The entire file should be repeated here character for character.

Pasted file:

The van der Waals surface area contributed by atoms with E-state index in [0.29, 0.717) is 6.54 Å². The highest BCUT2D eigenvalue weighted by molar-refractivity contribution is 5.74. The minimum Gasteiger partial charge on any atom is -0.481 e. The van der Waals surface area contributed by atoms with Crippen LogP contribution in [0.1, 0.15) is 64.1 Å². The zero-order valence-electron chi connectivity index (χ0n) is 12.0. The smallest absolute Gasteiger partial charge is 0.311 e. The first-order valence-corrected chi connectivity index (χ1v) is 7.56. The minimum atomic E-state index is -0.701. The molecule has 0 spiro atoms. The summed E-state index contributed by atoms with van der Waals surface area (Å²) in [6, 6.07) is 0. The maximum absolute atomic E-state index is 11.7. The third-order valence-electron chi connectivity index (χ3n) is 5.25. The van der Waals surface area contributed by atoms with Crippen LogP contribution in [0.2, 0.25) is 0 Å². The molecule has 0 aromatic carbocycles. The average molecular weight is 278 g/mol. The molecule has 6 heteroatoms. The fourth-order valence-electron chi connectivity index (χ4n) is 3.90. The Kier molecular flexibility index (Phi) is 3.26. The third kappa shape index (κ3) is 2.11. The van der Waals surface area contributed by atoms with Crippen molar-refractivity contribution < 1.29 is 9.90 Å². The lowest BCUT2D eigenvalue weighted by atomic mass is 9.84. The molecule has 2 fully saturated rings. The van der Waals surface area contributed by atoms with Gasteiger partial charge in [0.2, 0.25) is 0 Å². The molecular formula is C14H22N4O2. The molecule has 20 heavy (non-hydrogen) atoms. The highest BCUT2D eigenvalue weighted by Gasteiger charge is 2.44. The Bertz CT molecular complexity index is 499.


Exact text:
The van der Waals surface area contributed by atoms with E-state index in [0.29, 0.717) is 6.54 Å². The highest BCUT2D eigenvalue weighted by molar-refractivity contribution is 5.74. The minimum Gasteiger partial charge on any atom is -0.481 e. The van der Waals surface area contributed by atoms with Crippen LogP contribution in [0.1, 0.15) is 64.1 Å². The zero-order valence-electron chi connectivity index (χ0n) is 12.0. The smallest absolute Gasteiger partial charge is 0.311 e. The first-order valence-corrected chi connectivity index (χ1v) is 7.56. The minimum atomic E-state index is -0.701. The molecule has 0 spiro atoms. The summed E-state index contributed by atoms with van der Waals surface area (Å²) in [6, 6.07) is 0. The maximum absolute atomic E-state index is 11.7. The third-order valence-electron chi connectivity index (χ3n) is 5.25. The van der Waals surface area contributed by atoms with Crippen LogP contribution in [0.2, 0.25) is 0 Å². The molecule has 0 aromatic carbocycles. The average molecular weight is 278 g/mol. The molecule has 6 heteroatoms. The fourth-order valence-electron chi connectivity index (χ4n) is 3.90. The Kier molecular flexibility index (Phi) is 3.26. The third kappa shape index (κ3) is 2.11. The van der Waals surface area contributed by atoms with Crippen molar-refractivity contribution < 1.29 is 9.90 Å². The lowest BCUT2D eigenvalue weighted by atomic mass is 9.84. The molecule has 2 fully saturated rings. The van der Waals surface area contributed by atoms with Gasteiger partial charge in [0.2, 0.25) is 0 Å². The molecular formula is C14H22N4O2. The molecule has 20 heavy (non-hydrogen) atoms. The highest BCUT2D eigenvalue weighted by Gasteiger charge is 2.44. The Bertz CT molecular complexity index is 499.